Richard Coffinberger, Business Legal Studies, presented two papers at the meeting of the Academy of Legal Studies in Business in Ottowa, Canada. The first paper, co-written with Yvonne Demory, was “The Supreme Court Revisits Employer Liability for the Sexual Harassment of a Supervisor: Does a ‘Constructive Discharge’ Constitute a ‘Tangible Employment Action’?” The second paper was “Why Johnny Can’t Play ‘Who Wants to be a Millionaire’: An Analysis and Critique of the Second Circuit’s Recent Ruling in Clarett v. the National Football League.”
Catherine Cramton, Management, was elected to the executive committee of the Organizational Communication and Information Systems division of the Academy of Management. She also gave two presentations at the Academy of Management annual meeting. Drawing on her ongoing study of software development teams in Germany, India, and the United States, she presented her ideas concerning methodological issues involved in conducting international teams research. She also was a discussant for four research papers on the subject of virtual teams.
Ed Douthett, Accounting, recently had a paper, “Japanese Corporate Groupings (Keiretsu) and the Characteristics of Analysts’ Forecasts,” accepted for publication in the Review of Quantitative Finance and Accounting. The paper was co-written with Kooyul Jung and Wikil Kwak.
Ellen Eland, Management, was elected to the executive committee of the Career Division of the Academy of Management.
Jim Hsieh, Finance, presented his research titled “Determinants and Implications of Arbitrage Holdings in Acquisitions” with Ralph Walkling of Ohio State University in the Conference for Contemporary Corporate Finance at Tuck School of Business at Dartmouth. The paper is forthcoming in the Journal of Financial Economics.
Connie Hylton, Accounting, received the Phillip A. Blanchard Award for Excellence in Undergraduate Education.
Mahesh Joshi, Management, presented a paper with Torben Andersen, Copenhagen School of Business, at the Academy of International Business held in Stockholm. The paper focused on the internationalization strategies of firms. Joshi organized a half-day workshop on teaching strategic management with the use of innovative approaches for the Academy of Management Meeting annual conference in New Orleans.
David Kravitz, Management, was elected to the Gender and Diversity in Organizations division of the National Academy of Management. At the 2004 annual meeting of the Academy of Management, Kravitz and two colleagues, Janet Yun, graduate student in psychology, and Ron Sinacore, Equity and Diversity Services, presented a paper titled “A Test of Knowledge of Workplace Affirmative Action Law and Regulations” in a symposium on Affirmative Action: Public Beliefs versus the Law. Kravitz also organized and chaired the symposium.
Gopal Krishnan, Accounting, was elected as coordinator for 2004-05 for the Mid-Atlantic Region for the International Accounting Section of the American Accounting Association. He presented a research paper, “Auditors’ Risk Management and Reputation Building in the Post-Enron Environment: An Examination of Earnings Conservatism of Former Andersen Clients,” at the International Symposium on Audit Research, Maastricht, the Netherlands. He also presented a research paper, “Are Audit and Nonaudit Services Associated with the Delayed Recognition of Bad News?” at the annual meeting of the American Accounting Association, Orlando. Krishnan had a paper, “Did Houston Clients of Arthur Andersen Recognize Publicly Available Bad News in a Timely Fashion?” accepted for publication in Contemporary Accounting Research.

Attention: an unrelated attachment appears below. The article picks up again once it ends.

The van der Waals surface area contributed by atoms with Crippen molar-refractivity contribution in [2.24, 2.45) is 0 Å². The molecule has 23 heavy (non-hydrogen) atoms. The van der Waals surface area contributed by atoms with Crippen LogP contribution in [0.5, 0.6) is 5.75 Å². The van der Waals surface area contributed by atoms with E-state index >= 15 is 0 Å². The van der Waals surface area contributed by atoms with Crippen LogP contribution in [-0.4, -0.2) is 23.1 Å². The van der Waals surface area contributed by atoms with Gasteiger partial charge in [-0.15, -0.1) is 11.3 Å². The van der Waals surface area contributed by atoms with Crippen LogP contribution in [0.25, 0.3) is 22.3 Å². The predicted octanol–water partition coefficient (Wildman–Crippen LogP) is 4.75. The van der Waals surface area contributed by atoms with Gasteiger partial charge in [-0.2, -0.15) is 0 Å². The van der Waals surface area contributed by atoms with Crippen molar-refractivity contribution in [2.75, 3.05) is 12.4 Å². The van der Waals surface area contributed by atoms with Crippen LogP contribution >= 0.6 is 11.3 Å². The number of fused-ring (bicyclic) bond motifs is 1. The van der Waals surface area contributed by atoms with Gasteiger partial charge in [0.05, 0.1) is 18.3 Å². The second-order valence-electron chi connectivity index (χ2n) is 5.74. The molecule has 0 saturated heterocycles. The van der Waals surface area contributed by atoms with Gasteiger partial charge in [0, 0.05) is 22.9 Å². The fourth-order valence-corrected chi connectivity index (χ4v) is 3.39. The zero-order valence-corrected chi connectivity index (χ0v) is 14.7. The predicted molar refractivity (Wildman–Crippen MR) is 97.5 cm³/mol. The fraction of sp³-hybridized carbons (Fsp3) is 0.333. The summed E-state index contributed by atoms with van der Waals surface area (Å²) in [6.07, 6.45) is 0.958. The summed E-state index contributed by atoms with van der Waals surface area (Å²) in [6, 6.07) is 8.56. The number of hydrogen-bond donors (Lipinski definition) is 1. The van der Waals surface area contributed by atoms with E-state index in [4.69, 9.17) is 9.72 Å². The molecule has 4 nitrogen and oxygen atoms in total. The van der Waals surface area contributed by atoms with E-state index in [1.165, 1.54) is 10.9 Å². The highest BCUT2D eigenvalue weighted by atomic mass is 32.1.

Carol Leary, Accounting, presented a paper, “An Examination of Environmental Disclosures and 10-K Reports,” at the American Accounting Association’s Mid-Atlantic Regional Meeting.
Julia Makela, Career Services, co-presented a workshop, “Working Together to Connect Employers, Faculty, Staff, and Students,” at the Eastern Association of Colleges and Employers annual conference in Pittsburgh. She presented the session with Ian Mooers, Employer Relations. Makela was also invited to serve on the program committee for the 2005 annual conference for the National Career Development Association.
Michelle Marks, Management, co-wrote “Using Scaled Worlds to Model Multi-Team Systems,” a featured article in Scaled Worlds: Development, Validation and Applications. Marks also co-wrote “Teamwork in Multi-Team Systems” for publication in the Journal of Applied Psychology. She collaborated with other scholars on “Effectiveness: Mental Models, Conflict, and Coordination,” which they presented at the annual meeting of the Academy of Management in New Orleans.
Prosenjit Mazumdar, Management Information Systems and Decision Sciences, was senior consultant on a team of technology providers consulting in Freetown, Sierra Leone, Africa. Mazumdar met with leading technology and telecommunications agencies and local ministers to analyze the scope and opportunities emerging in this promising region of West Africa, and provided a series of seminars and workshops to groups in prominent local telecommunications, defense, and academic institutions.
Linda Parsons, Accounting, conducted a workshop, “Accountability in the Nonprofit Sector-Do Donors Care?” at the third annual Government and Nonprofit Conference sponsored by the Virginia Society of CPAs. At the American Accounting Association’s 2004 annual meeting in Orlando, Parsons presented her study, “Financial Reporting Factors Affecting Donations to Charitable Organizations,” and served as a panelist at a workshop for instructors who teach nonprofit accounting.
Linda B. Samuels, Business Legal Studies, wrote “Is Dilution a Delusion?” which was published in the May 2004 volume of the Journal of the Patent and Trademark Office Society. She also co-wrote an article, “Key Trademark Decisions Relating to PTO Practice,” which was published in the same journal in April 2004 and will be translated into Japanese and reprinted in the journal of the Japanese group, AIPPI. Samuels also wrote “Protecting Trade Secrets During Employee Migration: What You Don’t Know Can Hurt You,” which appeared in the August 2004 volume of the Labor Law Journal. Samuels attended the annual meeting of the Academy of Legal Studies in Business, where she presented the paper, “Niche Market Fame Under the Federal Trademark Dilution Act,” which she co-wrote.